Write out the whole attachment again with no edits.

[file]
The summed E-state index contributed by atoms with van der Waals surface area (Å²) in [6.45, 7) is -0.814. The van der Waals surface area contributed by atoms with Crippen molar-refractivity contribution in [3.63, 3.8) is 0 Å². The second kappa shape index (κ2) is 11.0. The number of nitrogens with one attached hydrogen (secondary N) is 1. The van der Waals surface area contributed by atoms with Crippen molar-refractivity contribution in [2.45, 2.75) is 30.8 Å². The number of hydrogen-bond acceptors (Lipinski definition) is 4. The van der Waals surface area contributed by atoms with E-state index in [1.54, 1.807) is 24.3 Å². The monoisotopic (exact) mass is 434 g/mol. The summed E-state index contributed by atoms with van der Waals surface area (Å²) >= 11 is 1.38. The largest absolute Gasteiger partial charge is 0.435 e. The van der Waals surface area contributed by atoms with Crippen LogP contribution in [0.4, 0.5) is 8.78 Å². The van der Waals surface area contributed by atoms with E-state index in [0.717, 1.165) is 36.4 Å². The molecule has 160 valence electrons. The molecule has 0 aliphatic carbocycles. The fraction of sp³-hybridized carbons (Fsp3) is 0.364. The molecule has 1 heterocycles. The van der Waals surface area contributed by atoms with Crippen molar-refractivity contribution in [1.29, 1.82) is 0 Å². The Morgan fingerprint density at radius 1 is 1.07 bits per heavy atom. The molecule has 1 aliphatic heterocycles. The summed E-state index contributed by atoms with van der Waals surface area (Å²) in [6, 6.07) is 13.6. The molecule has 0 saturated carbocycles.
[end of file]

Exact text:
The summed E-state index contributed by atoms with van der Waals surface area (Å²) in [6.45, 7) is -0.814. The van der Waals surface area contributed by atoms with Crippen molar-refractivity contribution in [3.63, 3.8) is 0 Å². The second kappa shape index (κ2) is 11.0. The number of nitrogens with one attached hydrogen (secondary N) is 1. The van der Waals surface area contributed by atoms with Crippen molar-refractivity contribution in [2.45, 2.75) is 30.8 Å². The number of hydrogen-bond acceptors (Lipinski definition) is 4. The van der Waals surface area contributed by atoms with E-state index in [1.54, 1.807) is 24.3 Å². The monoisotopic (exact) mass is 434 g/mol. The summed E-state index contributed by atoms with van der Waals surface area (Å²) >= 11 is 1.38. The largest absolute Gasteiger partial charge is 0.435 e. The van der Waals surface area contributed by atoms with Crippen LogP contribution in [0.4, 0.5) is 8.78 Å². The van der Waals surface area contributed by atoms with E-state index in [0.717, 1.165) is 36.4 Å². The molecule has 160 valence electrons. The molecule has 0 aliphatic carbocycles. The fraction of sp³-hybridized carbons (Fsp3) is 0.364. The molecule has 1 heterocycles. The van der Waals surface area contributed by atoms with Crippen molar-refractivity contribution in [1.29, 1.82) is 0 Å². The Morgan fingerprint density at radius 1 is 1.07 bits per heavy atom. The molecule has 1 aliphatic heterocycles. The summed E-state index contributed by atoms with van der Waals surface area (Å²) in [6, 6.07) is 13.6. The molecule has 0 saturated carbocycles.